One more time with feeling – are there benefits in setting a vision for your organisation?

Many Australian CEOs are wary of setting grandiose strategic visions for their organisations. They don’t believe there is much value added to the business. And those that do use vision statements, often resort to rather generic statements like “being the best” or “creating shareholder value”. These don’t add much value for the people in the organisation either.

My work in the field of future strategy suggests three key problems in the way we use vision statements – and this may contribute to some of the cynicism that they often attract.

Firstly, vision statements are often somewhat generic and don’t relate to the specific nature of the organisation’s business. Vision statements need to pass an acid test to be useful – ie we should NOT be able to remove the name of our organisation from the top of the statements, replace it with another, and still have it make sense. So, to state that you want to offer the “best service” and be the “leading supplier of..” does not define your core purpose and the way you operate. Vision statements need to reflect the essence of your business – you need to be able to recognise the very DNA of the organisation in the way the vision statement is crafted.

Secondly, the vision statement should have the ability to impact on people’s behaviour – it should offer them guidance on how they should act or make difficult decisions. Vision statements that emphasise financial outcomes serve little purpose other than to motivate the few senior leaders that are rewarded on the profitability of the business. People don’t get out of bed to increase shareholder returns or improve asset utlisation – they are motivated by a desire to serve their customers or make a difference to the community they are part of. In any event, the purpose of a business is NOT to make a profit – this is simply one measure of how effective it has been in meeting its purpose.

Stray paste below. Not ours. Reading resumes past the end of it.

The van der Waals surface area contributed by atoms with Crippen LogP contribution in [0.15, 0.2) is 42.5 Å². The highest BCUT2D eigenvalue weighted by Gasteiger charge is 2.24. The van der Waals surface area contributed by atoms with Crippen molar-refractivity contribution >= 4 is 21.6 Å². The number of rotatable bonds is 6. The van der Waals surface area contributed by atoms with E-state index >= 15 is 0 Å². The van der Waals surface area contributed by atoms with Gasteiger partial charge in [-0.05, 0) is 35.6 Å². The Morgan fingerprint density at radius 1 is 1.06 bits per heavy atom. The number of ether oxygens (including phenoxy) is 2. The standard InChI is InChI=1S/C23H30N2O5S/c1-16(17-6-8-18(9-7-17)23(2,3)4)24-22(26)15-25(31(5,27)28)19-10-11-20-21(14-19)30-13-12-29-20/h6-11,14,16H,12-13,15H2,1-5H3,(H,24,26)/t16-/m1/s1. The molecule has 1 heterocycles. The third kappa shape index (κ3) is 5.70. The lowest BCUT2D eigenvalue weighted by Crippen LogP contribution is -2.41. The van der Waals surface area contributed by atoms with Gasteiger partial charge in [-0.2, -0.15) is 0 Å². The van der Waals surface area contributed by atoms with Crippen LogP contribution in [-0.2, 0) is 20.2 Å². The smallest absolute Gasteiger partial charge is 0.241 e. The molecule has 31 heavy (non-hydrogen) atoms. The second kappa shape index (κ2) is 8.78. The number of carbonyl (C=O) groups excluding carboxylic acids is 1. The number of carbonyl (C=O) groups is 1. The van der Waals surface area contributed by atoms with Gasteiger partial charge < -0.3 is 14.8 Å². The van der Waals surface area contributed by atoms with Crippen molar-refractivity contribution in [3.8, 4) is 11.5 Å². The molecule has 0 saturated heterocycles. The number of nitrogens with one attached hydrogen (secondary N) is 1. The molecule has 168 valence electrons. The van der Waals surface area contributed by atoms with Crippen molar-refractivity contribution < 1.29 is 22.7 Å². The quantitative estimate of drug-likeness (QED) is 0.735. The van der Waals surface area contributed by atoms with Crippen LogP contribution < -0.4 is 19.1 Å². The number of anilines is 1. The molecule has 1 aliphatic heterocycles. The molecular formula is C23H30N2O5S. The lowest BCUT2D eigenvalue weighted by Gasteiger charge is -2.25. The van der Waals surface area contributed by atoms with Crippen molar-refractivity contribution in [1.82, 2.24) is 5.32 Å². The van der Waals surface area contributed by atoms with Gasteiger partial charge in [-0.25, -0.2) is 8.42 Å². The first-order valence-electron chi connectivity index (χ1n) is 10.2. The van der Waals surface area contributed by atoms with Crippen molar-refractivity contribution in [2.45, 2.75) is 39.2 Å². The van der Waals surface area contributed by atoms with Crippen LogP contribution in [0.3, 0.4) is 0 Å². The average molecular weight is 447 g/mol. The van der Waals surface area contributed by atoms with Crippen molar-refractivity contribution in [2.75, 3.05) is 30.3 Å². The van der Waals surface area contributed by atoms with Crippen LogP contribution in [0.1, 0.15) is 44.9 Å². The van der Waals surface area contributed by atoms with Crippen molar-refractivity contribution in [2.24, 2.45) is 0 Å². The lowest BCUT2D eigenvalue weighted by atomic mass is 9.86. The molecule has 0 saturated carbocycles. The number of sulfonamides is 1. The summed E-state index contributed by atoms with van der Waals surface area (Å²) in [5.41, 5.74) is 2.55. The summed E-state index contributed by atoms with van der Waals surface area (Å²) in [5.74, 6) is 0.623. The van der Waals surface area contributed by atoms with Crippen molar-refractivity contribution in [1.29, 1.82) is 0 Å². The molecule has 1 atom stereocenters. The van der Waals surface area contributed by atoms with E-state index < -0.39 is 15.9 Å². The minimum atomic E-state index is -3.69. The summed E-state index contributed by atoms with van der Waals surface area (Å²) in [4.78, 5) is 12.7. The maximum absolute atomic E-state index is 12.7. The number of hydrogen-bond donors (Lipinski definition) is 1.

Thirdly, if the vision statement includes a section on core values, these have to be carefully selected again to reflect the business of the organisation. Values that emphasise “innovation” and “change readiness” in an organisation where the strategy emphasises accuracy and efficiency is not only misleading – it may actually be counter-productive and result in destructive behaviour. In addition, I am suspicious of the “ten commandments” type values where things like “honesty” and “integrity” are listed. We should be able to take these for granted if we are decent human beings. If we can’t, it makes me wonder what types of behaviour occur normally within those organisations. Furthermore, these generic values offer little support for the particular strategy or way we seek to do business in the organisation.

In his latest book that examines the nature of successful organisations, Jim Collins (Great by Choice) reinforces the contribution made by clear statements of strategic vision and values. These are powerful tools for leaders wishing to improve the performance of their organisations – but they must be done right!

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